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5 ADHD Roadblocks That Undermine Academic Achievement — and How to Help

All students intend to do well. For students with attention deficit hyperactivity disorder (ADHD), executive function deficits often cause a disconnect between intention and action.

The disconnect shows up in many ways, from difficulty getting started on homework and planning out long-term projects to challenges with staying organized.During the ADDitude webinar, "New Year, New Strategies: Helping Students with ADHD Plan, Persist, and Achieve Their Goals," we asked nearly 1,000 attendees, "When working toward a goal, where does your child need the most support?" Here are the answers they gave:Read on to learn more about the roadblocks that interfere with ADHD students' school-related goals, and strategies for overcoming each hurdle."My child thinks he can handle everything by himself, but he can't. And he doesn't want his parents' help.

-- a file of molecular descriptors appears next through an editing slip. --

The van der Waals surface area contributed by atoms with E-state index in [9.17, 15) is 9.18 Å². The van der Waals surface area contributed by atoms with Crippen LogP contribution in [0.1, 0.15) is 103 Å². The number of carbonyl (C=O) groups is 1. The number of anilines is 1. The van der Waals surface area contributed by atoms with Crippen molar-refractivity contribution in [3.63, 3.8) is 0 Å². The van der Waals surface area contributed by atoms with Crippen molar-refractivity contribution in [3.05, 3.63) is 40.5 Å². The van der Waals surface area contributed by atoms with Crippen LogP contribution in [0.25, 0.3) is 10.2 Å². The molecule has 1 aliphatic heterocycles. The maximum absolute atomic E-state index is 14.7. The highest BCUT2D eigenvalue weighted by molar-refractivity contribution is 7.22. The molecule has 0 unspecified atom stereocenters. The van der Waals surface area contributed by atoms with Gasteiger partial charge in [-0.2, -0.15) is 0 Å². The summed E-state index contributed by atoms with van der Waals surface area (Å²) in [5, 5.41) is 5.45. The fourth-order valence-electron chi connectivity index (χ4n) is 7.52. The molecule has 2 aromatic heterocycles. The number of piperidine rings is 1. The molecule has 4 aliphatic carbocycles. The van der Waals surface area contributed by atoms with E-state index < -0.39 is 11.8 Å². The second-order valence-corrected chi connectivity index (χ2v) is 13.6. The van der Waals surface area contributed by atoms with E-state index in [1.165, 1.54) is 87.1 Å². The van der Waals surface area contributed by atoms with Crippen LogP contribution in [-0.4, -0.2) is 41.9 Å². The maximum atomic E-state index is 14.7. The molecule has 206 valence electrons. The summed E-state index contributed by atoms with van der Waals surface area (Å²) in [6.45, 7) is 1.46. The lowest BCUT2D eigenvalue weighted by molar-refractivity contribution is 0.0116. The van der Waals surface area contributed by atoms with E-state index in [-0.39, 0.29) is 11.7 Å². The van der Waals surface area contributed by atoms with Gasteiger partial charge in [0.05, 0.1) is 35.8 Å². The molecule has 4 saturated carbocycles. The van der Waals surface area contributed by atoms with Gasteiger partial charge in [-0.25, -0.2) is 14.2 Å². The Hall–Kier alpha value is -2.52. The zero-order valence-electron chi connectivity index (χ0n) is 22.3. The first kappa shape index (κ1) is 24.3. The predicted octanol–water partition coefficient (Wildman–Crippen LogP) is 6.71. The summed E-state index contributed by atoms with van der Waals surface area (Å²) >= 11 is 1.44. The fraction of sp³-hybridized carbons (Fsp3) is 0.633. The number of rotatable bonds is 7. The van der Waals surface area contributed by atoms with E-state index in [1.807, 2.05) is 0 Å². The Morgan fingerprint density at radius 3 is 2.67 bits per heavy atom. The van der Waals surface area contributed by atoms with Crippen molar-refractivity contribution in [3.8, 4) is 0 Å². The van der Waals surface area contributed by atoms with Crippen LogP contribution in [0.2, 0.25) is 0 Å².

Where to start in this battle?""Any tips on getting them interested in changing? Convincing them to ask for help?""Lack of motivation and negativity are big obstacles for my ADHD son.""My 10-year-old 2E (ADHD/Gifted) son shuts down when things get difficult and he won't accept help from me or teachers. How do we move past the shut down and the stress of moving forward or even getting started?""What do you do with a high school student who is burned out on parents trying to help them use a planner?""It's like pulling teeth to get [our child] to tell us what he has on his to-do list.""How do I help an 11-year-old who resists all looking ahead/scheduling/calendars/planning?""We hear very little when we sit down for a family planning session.

We tend to discover later on that my child has missed assignments or has work due very soon.""My son has difficulty even getting started. In his head,

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